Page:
TJX hacking mastermind Albert Gonzalez is facing a longer stretch in prison after pleading guilty to yet more hacking charges
Notorious hacker Albert Gonzalez, who has already coughed up to hacking TJX Companies, BJ’s Wholesale Club, OfficeMax, Boston Market, Barnes & Noble and Sports Authority, has now also pleaded guilty to cracking the networks of Heartland Payment Systems, 7-11 and Hannaford Brothers.
The hacks netted Gonzalez access to data from tens of millions of credit and debit cards.
Gonzalez previously pleaded guilty in September to hacking into the systems of “major U.S. retailers including TJX Companies, BJ’s Wholesale Club, OfficeMax, Boston Market, Barnes & Noble and Sports Authority” and the Dave & Buster’s restaurant chain, the Department of Justice said in a news release 29 December. “The case is one of the largest data breaches ever investigated and prosecuted in the United States.” More than 40 million credit and debit card numbers were stolen as a result of the hacking activity.
“Based on the terms of the [29 December] plea agreement, Gonzalez will not seek a prison term under 17 years and the government will not seek a prison term of more than 25 years,” the DOJ said. In his previous convictions, Gonzalez faces a minimum of 15 years and a maximum of 25 years in prison. The sentences will run concurrently.
“The conviction of Gonzalez, and the unravelling of one of the most complex and large-scale identity theft cases in history, should serve as a reminder to hacker organisations that the Department of Justice will vigorously investigate and prosecute cyber-crimes, regardless of their sophistication and global reach,” US Attorney for the District of Massachusetts Carmen Milagros Ortiz said in a statement.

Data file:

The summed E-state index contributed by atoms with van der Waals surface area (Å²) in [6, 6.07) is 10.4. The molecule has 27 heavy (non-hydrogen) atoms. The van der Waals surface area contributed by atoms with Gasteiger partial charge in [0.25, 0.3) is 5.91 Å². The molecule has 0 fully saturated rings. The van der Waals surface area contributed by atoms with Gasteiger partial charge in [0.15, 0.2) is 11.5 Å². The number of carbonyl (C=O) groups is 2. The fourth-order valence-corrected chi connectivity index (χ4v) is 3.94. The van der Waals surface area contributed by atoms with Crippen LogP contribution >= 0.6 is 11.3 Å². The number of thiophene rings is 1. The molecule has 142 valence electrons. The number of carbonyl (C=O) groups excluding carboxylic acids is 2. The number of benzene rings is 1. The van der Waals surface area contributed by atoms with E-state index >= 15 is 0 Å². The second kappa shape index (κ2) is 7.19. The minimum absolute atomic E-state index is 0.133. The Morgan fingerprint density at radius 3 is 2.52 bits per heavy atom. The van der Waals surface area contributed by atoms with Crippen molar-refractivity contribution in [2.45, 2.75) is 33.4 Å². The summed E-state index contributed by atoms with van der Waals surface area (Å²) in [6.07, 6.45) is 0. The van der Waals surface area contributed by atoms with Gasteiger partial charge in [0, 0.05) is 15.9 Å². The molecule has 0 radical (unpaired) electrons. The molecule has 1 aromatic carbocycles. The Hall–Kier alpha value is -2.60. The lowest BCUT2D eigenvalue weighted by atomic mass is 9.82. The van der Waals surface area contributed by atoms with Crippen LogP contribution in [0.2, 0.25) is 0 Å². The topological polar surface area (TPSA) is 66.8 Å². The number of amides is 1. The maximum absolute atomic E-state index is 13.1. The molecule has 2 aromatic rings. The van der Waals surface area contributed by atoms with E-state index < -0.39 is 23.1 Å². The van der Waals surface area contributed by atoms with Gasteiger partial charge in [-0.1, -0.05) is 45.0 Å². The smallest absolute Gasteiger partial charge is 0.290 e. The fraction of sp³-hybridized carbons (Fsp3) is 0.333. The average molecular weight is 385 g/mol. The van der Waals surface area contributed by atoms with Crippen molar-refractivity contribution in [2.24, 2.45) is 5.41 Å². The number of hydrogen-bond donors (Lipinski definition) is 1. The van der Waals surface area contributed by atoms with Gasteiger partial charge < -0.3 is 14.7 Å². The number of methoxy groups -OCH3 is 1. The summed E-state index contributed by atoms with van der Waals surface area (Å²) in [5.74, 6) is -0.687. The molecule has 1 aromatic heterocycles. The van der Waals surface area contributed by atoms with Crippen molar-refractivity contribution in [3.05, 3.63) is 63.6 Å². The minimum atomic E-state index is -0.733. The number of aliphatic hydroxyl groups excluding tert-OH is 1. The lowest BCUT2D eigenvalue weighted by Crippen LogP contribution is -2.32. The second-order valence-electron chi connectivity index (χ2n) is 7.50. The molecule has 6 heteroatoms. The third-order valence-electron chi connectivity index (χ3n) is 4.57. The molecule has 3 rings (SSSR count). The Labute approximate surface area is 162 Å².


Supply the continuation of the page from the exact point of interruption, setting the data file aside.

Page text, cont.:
According to the DOJ, “Gonzalez leased or otherwise controlled several servers … and gave access to these servers to other hackers, knowing that they would use them to store malicious software … and launch attacks against corporate victims. Malware used against several of the corporate victims was also found on a server controlled by Gonzalez. Gonzalez tested malware by running multiple antivirus programs in an attempt to ascertain if the programs detected the malware. According to information in the plea agreement, it was foreseeable to Gonzalez that his co-conspirators would use malware to steal tens of millions of credit and debit card numbers, affecting more than 250 financial institutions.”
“The Department of Justice will not allow computer hackers to rob consumers of their privacy and erode the public’s confidence in the security of the marketplace,” Assistant Attorney General Lanny Breuer said. “Criminals like Albert Gonzalez who operate in the shadows will be caught, exposed and held to account. Indeed, with timely reporting of data breaches and high-tech investigations, even the most sophisticated hacking rings can be uncovered and dismantled, as our prosecutors and agents demonstrated in this case.”